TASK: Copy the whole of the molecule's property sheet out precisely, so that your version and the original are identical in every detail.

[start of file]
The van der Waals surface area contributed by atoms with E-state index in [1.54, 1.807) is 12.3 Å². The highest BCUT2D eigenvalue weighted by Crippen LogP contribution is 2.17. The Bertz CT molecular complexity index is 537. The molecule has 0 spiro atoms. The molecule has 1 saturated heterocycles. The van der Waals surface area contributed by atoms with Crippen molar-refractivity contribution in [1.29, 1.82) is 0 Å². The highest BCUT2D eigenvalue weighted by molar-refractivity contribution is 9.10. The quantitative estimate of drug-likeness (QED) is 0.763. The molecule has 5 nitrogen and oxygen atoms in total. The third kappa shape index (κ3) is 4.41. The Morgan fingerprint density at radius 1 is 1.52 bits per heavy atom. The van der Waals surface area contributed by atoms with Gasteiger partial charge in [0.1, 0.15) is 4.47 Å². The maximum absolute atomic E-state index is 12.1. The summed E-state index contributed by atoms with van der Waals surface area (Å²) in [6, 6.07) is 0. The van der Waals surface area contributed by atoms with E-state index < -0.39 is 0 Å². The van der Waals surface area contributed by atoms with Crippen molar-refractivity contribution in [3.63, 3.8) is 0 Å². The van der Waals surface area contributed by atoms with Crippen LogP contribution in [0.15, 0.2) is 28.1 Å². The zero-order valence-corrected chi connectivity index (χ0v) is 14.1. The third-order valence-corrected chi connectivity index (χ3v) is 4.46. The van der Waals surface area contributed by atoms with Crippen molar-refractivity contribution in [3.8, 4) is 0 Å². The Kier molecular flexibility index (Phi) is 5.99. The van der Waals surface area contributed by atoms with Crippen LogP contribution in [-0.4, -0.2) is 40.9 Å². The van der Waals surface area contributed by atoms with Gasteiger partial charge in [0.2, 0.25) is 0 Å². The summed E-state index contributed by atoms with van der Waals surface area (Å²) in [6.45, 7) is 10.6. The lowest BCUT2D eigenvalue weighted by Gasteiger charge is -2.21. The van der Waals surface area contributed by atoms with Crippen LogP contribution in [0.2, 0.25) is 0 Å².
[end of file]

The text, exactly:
The van der Waals surface area contributed by atoms with E-state index in [1.54, 1.807) is 12.3 Å². The highest BCUT2D eigenvalue weighted by Crippen LogP contribution is 2.17. The Bertz CT molecular complexity index is 537. The molecule has 0 spiro atoms. The molecule has 1 saturated heterocycles. The van der Waals surface area contributed by atoms with Crippen molar-refractivity contribution in [1.29, 1.82) is 0 Å². The highest BCUT2D eigenvalue weighted by molar-refractivity contribution is 9.10. The quantitative estimate of drug-likeness (QED) is 0.763. The molecule has 5 nitrogen and oxygen atoms in total. The third kappa shape index (κ3) is 4.41. The Morgan fingerprint density at radius 1 is 1.52 bits per heavy atom. The van der Waals surface area contributed by atoms with Gasteiger partial charge in [0.1, 0.15) is 4.47 Å². The maximum absolute atomic E-state index is 12.1. The summed E-state index contributed by atoms with van der Waals surface area (Å²) in [6, 6.07) is 0. The van der Waals surface area contributed by atoms with E-state index < -0.39 is 0 Å². The van der Waals surface area contributed by atoms with Crippen molar-refractivity contribution in [3.63, 3.8) is 0 Å². The van der Waals surface area contributed by atoms with Crippen LogP contribution in [0.15, 0.2) is 28.1 Å². The zero-order valence-corrected chi connectivity index (χ0v) is 14.1. The third-order valence-corrected chi connectivity index (χ3v) is 4.46. The van der Waals surface area contributed by atoms with Crippen molar-refractivity contribution in [3.8, 4) is 0 Å². The Kier molecular flexibility index (Phi) is 5.99. The van der Waals surface area contributed by atoms with Crippen LogP contribution in [-0.4, -0.2) is 40.9 Å². The van der Waals surface area contributed by atoms with Gasteiger partial charge in [0.2, 0.25) is 0 Å². The summed E-state index contributed by atoms with van der Waals surface area (Å²) in [6.45, 7) is 10.6. The lowest BCUT2D eigenvalue weighted by Gasteiger charge is -2.21. The van der Waals surface area contributed by atoms with Crippen LogP contribution in [0.2, 0.25) is 0 Å².